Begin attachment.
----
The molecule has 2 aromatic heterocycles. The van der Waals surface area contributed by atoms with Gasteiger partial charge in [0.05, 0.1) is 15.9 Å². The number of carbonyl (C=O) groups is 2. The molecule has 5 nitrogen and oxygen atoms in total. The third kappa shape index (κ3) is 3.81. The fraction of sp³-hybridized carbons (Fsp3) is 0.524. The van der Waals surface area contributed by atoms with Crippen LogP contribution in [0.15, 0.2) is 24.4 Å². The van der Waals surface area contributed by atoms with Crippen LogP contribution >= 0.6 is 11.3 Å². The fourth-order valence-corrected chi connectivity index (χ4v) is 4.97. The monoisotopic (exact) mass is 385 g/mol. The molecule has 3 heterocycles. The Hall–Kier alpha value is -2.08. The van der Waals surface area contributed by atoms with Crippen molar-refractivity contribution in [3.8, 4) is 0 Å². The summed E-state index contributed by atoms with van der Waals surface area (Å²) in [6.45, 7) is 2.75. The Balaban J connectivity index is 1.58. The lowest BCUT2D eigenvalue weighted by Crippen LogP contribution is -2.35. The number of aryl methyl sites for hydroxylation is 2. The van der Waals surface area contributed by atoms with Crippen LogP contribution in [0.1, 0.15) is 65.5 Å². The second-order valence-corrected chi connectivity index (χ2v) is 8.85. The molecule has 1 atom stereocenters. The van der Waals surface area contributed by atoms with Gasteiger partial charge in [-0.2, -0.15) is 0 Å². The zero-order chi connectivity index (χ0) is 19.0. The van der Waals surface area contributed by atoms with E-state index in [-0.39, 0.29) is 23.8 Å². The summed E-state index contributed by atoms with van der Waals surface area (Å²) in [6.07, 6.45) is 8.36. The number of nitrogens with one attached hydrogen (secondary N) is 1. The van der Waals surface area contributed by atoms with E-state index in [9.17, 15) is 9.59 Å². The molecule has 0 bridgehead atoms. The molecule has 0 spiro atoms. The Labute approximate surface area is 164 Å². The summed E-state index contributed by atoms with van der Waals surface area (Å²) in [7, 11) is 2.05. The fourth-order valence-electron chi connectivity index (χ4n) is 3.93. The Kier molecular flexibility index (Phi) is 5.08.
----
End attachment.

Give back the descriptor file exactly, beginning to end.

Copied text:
The molecule has 2 aromatic heterocycles. The van der Waals surface area contributed by atoms with Gasteiger partial charge in [0.05, 0.1) is 15.9 Å². The number of carbonyl (C=O) groups is 2. The molecule has 5 nitrogen and oxygen atoms in total. The third kappa shape index (κ3) is 3.81. The fraction of sp³-hybridized carbons (Fsp3) is 0.524. The van der Waals surface area contributed by atoms with Crippen LogP contribution in [0.15, 0.2) is 24.4 Å². The van der Waals surface area contributed by atoms with Crippen LogP contribution >= 0.6 is 11.3 Å². The fourth-order valence-corrected chi connectivity index (χ4v) is 4.97. The monoisotopic (exact) mass is 385 g/mol. The molecule has 3 heterocycles. The Hall–Kier alpha value is -2.08. The van der Waals surface area contributed by atoms with Crippen molar-refractivity contribution in [3.8, 4) is 0 Å². The summed E-state index contributed by atoms with van der Waals surface area (Å²) in [6.45, 7) is 2.75. The Balaban J connectivity index is 1.58. The lowest BCUT2D eigenvalue weighted by Crippen LogP contribution is -2.35. The number of aryl methyl sites for hydroxylation is 2. The van der Waals surface area contributed by atoms with Crippen LogP contribution in [0.1, 0.15) is 65.5 Å². The second-order valence-corrected chi connectivity index (χ2v) is 8.85. The molecule has 1 atom stereocenters. The van der Waals surface area contributed by atoms with Gasteiger partial charge in [-0.2, -0.15) is 0 Å². The zero-order chi connectivity index (χ0) is 19.0. The van der Waals surface area contributed by atoms with E-state index in [-0.39, 0.29) is 23.8 Å². The summed E-state index contributed by atoms with van der Waals surface area (Å²) in [6.07, 6.45) is 8.36. The number of nitrogens with one attached hydrogen (secondary N) is 1. The van der Waals surface area contributed by atoms with E-state index in [9.17, 15) is 9.59 Å². The molecule has 0 bridgehead atoms. The molecule has 0 spiro atoms. The Labute approximate surface area is 164 Å². The summed E-state index contributed by atoms with van der Waals surface area (Å²) in [7, 11) is 2.05. The fourth-order valence-electron chi connectivity index (χ4n) is 3.93. The Kier molecular flexibility index (Phi) is 5.08.